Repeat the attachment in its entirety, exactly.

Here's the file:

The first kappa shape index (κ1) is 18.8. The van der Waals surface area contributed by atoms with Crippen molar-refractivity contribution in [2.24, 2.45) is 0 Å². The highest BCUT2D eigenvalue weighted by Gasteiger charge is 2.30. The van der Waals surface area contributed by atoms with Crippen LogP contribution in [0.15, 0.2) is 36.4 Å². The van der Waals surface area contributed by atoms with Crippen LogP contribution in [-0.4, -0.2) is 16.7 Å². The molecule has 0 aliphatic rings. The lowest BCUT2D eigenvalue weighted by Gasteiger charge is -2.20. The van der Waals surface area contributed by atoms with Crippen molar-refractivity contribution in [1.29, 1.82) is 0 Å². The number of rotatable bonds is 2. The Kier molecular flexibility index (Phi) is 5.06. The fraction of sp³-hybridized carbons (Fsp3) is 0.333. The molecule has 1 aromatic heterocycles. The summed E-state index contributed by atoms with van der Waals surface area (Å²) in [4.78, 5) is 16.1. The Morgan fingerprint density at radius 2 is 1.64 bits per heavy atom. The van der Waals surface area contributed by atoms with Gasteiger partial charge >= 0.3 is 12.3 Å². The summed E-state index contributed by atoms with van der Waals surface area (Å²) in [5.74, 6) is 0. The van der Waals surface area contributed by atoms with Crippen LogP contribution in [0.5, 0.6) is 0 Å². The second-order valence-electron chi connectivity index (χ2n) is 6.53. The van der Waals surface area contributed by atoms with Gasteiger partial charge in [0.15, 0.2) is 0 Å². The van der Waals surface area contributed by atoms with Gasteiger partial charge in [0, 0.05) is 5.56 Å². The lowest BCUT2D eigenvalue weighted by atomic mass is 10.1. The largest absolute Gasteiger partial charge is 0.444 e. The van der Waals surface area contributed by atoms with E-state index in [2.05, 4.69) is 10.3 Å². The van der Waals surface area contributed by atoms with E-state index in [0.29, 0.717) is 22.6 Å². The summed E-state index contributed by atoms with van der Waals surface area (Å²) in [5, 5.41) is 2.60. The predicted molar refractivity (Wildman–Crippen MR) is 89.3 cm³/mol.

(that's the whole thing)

The first kappa shape index (κ1) is 18.8. The van der Waals surface area contributed by atoms with Crippen molar-refractivity contribution in [2.24, 2.45) is 0 Å². The highest BCUT2D eigenvalue weighted by Gasteiger charge is 2.30. The van der Waals surface area contributed by atoms with Crippen LogP contribution in [0.15, 0.2) is 36.4 Å². The van der Waals surface area contributed by atoms with Crippen LogP contribution in [-0.4, -0.2) is 16.7 Å². The molecule has 0 aliphatic rings. The lowest BCUT2D eigenvalue weighted by Gasteiger charge is -2.20. The van der Waals surface area contributed by atoms with Crippen molar-refractivity contribution in [1.29, 1.82) is 0 Å². The number of rotatable bonds is 2. The Kier molecular flexibility index (Phi) is 5.06. The fraction of sp³-hybridized carbons (Fsp3) is 0.333. The molecule has 1 aromatic heterocycles. The summed E-state index contributed by atoms with van der Waals surface area (Å²) in [4.78, 5) is 16.1. The Morgan fingerprint density at radius 2 is 1.64 bits per heavy atom. The van der Waals surface area contributed by atoms with Gasteiger partial charge >= 0.3 is 12.3 Å². The summed E-state index contributed by atoms with van der Waals surface area (Å²) in [5.74, 6) is 0. The van der Waals surface area contributed by atoms with Crippen LogP contribution in [0.5, 0.6) is 0 Å². The second-order valence-electron chi connectivity index (χ2n) is 6.53. The van der Waals surface area contributed by atoms with Gasteiger partial charge in [0.15, 0.2) is 0 Å². The van der Waals surface area contributed by atoms with Gasteiger partial charge in [0, 0.05) is 5.56 Å². The lowest BCUT2D eigenvalue weighted by atomic mass is 10.1. The largest absolute Gasteiger partial charge is 0.444 e. The van der Waals surface area contributed by atoms with E-state index in [2.05, 4.69) is 10.3 Å². The van der Waals surface area contributed by atoms with E-state index in [0.29, 0.717) is 22.6 Å². The summed E-state index contributed by atoms with van der Waals surface area (Å²) in [5, 5.41) is 2.60. The predicted molar refractivity (Wildman–Crippen MR) is 89.3 cm³/mol.